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Four pivotal moments in the case

By Times Staff
Published March 31, 2005

The collapse: Feb. 25, 1990

The whole family crowded into the emergency room at Humana Northside Hospital. Friends from work were pouring in, too. What had happened to Terri?

Michael Schiavo said he had come home that night after working at Agostino's, a restaurant in Feather Sound that he managed. Terri woke up, he said, and gave him a kiss good night.

About 5:30 a.m., Michael heard a thud. He said he got out of bed. On the floor, he saw his wife, 26, face down.

"Terri. Terri. You okay?" he said.

He heard a gurgling sound.

He called 911 and then Terri's brother, Bobby, who also lived at the Thunder Bay Apartments on Fourth Street N.

Michael knew CPR, but he said later he panicked. Paramedics arrived at apartment 2210 and began working on her.

Terri's heart was not beating. Michael could see she wasn't responding.

He heard paramedics say, "she is a flat line."

The split: Feb. 14, 1993

The million-dollar verdict was supposed to help Terri's family heal, but it tore them apart.

The break happened at Terri's bedside in the Sabal Palms nursing home.

That day, Bob Schindler said, he asked about money Michael Schiavo promised to repay him.

According to Bob Schindler, Schiavo said, "Forget the money."

He said Schiavo threw some books and pushed a table. They nearly came to blows.

Schiavo agrees that Schindler asked how much money he would get. Schiavo said none. He said he had given the money to Terri, which he later acknowledged was a lie.

"How much money is she going to give me?" Schindler said, pointing to his daughter.

Schindler stormed outside, his fist clenched, Schiavo said. He warned he would get a lawyer.

Headline: The trial: Jan. 24, 2000

The trial to determine Terri Schiavo's last wishes lasted five days in a small, dark courtroom in Clearwater. Pinellas-Pasco Circuit Judge George Greer presided. He heard from 18 witnesses, reviewed Schiavo's CAT scan and watched a videotape of her. He filled 11/2 legal pads with notes.

Doctors testified about Schiavo's condition. A Roman Catholic priest testified about the church's position on the right to die. Schiavo's parents, sister, brother and husband testified.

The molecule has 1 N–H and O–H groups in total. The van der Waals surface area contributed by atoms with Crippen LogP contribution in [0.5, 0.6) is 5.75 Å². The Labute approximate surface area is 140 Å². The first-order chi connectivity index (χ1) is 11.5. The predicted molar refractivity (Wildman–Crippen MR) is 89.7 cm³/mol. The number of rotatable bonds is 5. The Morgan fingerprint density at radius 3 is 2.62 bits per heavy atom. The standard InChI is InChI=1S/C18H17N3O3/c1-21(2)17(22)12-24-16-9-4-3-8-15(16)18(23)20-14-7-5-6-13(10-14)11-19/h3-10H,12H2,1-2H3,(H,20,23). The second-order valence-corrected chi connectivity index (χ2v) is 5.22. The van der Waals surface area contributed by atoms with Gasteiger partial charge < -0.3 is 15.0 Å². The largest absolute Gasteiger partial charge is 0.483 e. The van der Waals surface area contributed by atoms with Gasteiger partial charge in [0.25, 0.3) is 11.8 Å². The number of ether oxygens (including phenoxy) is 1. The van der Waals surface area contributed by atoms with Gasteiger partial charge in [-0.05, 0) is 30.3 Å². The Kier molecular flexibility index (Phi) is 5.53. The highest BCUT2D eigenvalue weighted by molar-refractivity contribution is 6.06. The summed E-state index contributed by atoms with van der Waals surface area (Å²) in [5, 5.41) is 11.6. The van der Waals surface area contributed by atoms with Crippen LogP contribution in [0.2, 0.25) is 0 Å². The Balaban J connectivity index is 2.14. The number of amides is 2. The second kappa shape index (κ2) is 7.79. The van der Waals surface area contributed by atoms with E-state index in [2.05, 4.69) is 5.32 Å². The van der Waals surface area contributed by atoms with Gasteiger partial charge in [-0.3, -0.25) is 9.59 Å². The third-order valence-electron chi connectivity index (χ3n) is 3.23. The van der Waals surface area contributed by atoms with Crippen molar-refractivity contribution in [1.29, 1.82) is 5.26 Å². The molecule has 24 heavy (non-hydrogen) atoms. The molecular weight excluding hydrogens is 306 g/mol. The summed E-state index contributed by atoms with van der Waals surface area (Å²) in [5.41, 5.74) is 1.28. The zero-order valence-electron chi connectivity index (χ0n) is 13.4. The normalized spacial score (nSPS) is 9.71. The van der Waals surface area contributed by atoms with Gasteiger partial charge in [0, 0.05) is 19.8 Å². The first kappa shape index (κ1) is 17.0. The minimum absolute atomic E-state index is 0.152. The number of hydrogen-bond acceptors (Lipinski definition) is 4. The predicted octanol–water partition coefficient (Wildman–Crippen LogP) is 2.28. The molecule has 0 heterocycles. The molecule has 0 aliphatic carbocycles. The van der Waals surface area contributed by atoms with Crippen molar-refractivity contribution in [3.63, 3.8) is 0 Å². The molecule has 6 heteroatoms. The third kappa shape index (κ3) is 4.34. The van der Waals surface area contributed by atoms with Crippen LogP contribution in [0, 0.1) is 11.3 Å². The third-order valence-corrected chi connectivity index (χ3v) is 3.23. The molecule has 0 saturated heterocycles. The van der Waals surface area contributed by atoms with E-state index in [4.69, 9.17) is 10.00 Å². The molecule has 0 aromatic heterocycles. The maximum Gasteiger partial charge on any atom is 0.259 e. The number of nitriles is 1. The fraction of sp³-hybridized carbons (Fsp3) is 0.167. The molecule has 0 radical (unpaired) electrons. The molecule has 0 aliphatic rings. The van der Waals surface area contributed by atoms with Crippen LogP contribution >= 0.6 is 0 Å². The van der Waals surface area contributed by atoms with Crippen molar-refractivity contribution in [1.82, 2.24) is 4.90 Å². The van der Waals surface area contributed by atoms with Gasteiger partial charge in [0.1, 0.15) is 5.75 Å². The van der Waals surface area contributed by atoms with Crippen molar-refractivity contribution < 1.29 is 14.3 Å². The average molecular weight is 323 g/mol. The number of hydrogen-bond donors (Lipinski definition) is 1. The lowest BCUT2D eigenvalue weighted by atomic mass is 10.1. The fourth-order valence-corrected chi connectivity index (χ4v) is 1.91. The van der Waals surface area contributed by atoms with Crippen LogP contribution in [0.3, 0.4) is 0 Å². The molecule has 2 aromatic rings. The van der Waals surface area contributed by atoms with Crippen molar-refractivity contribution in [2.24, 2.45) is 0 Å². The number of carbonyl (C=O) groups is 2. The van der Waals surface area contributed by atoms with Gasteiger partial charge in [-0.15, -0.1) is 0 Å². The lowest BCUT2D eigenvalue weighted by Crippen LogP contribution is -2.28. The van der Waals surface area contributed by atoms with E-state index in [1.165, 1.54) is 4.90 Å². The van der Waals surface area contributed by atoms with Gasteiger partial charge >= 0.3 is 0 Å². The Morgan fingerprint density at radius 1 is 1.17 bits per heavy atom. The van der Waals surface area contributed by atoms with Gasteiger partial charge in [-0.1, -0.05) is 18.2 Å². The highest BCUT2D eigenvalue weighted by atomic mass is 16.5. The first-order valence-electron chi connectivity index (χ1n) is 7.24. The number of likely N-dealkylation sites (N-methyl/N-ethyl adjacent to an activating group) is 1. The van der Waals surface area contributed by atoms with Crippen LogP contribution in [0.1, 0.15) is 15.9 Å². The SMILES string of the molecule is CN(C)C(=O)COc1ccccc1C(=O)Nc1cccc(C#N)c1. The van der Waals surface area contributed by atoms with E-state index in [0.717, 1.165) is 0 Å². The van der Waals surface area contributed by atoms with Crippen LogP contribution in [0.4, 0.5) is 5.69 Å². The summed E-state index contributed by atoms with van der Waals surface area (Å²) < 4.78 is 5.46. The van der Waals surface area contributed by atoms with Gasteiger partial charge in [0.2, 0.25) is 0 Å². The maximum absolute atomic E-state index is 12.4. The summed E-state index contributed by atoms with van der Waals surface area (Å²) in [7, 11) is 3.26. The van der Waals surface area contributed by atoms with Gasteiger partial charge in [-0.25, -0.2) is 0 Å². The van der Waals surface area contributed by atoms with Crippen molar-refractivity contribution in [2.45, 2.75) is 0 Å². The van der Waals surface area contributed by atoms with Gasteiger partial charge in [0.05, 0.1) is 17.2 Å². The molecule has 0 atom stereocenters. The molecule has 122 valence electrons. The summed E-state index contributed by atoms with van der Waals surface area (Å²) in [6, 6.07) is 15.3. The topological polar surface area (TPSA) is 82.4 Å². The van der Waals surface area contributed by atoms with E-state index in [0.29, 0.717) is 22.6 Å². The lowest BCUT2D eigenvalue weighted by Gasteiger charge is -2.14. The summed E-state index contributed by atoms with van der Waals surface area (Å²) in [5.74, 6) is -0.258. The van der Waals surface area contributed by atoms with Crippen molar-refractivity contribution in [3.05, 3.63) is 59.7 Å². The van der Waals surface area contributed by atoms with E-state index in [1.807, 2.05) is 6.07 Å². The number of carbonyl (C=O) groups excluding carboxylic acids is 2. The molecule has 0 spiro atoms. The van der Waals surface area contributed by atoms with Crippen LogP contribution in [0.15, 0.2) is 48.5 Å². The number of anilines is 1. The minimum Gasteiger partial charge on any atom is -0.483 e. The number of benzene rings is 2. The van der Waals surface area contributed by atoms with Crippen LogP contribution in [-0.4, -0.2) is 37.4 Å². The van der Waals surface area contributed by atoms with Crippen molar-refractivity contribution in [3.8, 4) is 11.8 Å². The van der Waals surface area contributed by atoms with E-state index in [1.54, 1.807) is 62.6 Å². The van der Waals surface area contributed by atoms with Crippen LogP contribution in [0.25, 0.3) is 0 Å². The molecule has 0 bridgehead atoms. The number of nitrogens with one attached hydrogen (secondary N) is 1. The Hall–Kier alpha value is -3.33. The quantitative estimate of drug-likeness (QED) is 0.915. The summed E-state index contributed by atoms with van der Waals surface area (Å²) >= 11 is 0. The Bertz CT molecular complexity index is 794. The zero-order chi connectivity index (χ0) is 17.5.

Scott Schiavo, Michael's brother, recalled what his sister-in-law said when the brothers' grandmother died after being kept alive on a machine: "If I ever go like that, just let me go. Don't leave me there. I don't want to be kept alive on a machine."

"This has been an extremely difficult case," Greer said at the end. "Probably the most difficult case I have presided over in my term on the bench."

Fifteen days later, he entered his order, signed at 11:50 a.m. Feb. 11, 2000: "Petitioner/Guardian is hereby authorized to proceed with the discontinuance of said artificial life support for Theresa Marie Schiavo."

Tube removed: March 18, 2005

Michael Schiavo could not watch, his family said. He was too heartbroken, too emotionally wrecked to see it. He waited outside her room at Hospice House Woodside as a doctor removed Terri's feeding tube. The doctor closed the wound about 1:45 p.m.

Then, Michael entered, waited at his wife's bedside and wept.

Terri's parents and a priest had visited her earlier in the day. They talked to Terri about her upcoming trip to Washington, D.C., to testify before Congress, which had subpoenaed her in an attempt to keep the feeding tube in.

They were speaking to her about life, but knew they had to prepare her for death. They asked Monsignor Thaddeus Malanowski to perform the Catholic rites for the dying. He sprinkled her with holy water.

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